Impact Wear Mechanisms of DLC Coating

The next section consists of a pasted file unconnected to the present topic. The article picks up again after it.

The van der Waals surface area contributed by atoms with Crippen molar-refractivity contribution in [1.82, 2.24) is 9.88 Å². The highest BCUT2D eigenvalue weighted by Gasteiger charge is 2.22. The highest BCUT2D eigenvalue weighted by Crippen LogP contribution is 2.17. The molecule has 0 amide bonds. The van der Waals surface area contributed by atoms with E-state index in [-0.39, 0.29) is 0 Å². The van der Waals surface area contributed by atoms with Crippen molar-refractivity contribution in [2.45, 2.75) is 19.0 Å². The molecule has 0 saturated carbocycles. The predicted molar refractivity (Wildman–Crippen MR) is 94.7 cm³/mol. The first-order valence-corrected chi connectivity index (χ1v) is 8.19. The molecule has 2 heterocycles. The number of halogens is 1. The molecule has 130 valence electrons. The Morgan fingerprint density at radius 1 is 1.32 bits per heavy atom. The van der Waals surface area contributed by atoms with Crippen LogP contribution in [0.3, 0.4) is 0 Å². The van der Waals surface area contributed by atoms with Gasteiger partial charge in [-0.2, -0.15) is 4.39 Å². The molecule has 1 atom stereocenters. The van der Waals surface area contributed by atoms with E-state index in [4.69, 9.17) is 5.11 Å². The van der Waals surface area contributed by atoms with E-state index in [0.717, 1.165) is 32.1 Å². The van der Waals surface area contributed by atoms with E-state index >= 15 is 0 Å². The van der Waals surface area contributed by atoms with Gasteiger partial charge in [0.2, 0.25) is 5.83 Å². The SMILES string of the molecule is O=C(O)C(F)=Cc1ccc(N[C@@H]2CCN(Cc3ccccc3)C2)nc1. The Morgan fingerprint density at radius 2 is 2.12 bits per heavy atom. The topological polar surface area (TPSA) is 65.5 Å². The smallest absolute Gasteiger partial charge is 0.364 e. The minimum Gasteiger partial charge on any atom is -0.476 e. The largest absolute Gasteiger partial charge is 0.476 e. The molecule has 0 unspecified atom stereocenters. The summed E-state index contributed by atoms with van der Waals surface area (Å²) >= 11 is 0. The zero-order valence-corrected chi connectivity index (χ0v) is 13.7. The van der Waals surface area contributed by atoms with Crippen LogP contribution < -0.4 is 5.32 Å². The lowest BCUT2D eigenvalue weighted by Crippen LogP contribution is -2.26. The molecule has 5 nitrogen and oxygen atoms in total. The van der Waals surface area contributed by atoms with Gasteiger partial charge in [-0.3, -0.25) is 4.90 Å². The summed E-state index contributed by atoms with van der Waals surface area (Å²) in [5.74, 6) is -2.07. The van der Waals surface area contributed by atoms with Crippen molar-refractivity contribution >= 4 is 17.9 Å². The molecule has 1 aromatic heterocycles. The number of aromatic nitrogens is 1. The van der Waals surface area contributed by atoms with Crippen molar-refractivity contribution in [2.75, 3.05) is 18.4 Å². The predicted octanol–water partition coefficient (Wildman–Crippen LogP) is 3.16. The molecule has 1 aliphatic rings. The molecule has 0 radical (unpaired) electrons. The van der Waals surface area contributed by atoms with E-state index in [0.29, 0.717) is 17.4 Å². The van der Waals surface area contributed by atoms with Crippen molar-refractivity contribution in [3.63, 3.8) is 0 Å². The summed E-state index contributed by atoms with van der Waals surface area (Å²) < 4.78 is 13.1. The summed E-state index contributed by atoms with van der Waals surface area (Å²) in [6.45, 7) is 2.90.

Abdollah, Mohd Fadzli bin (2011) Impact Wear Mechanisms of DLC Coating. PhD thesis, Nagoya University.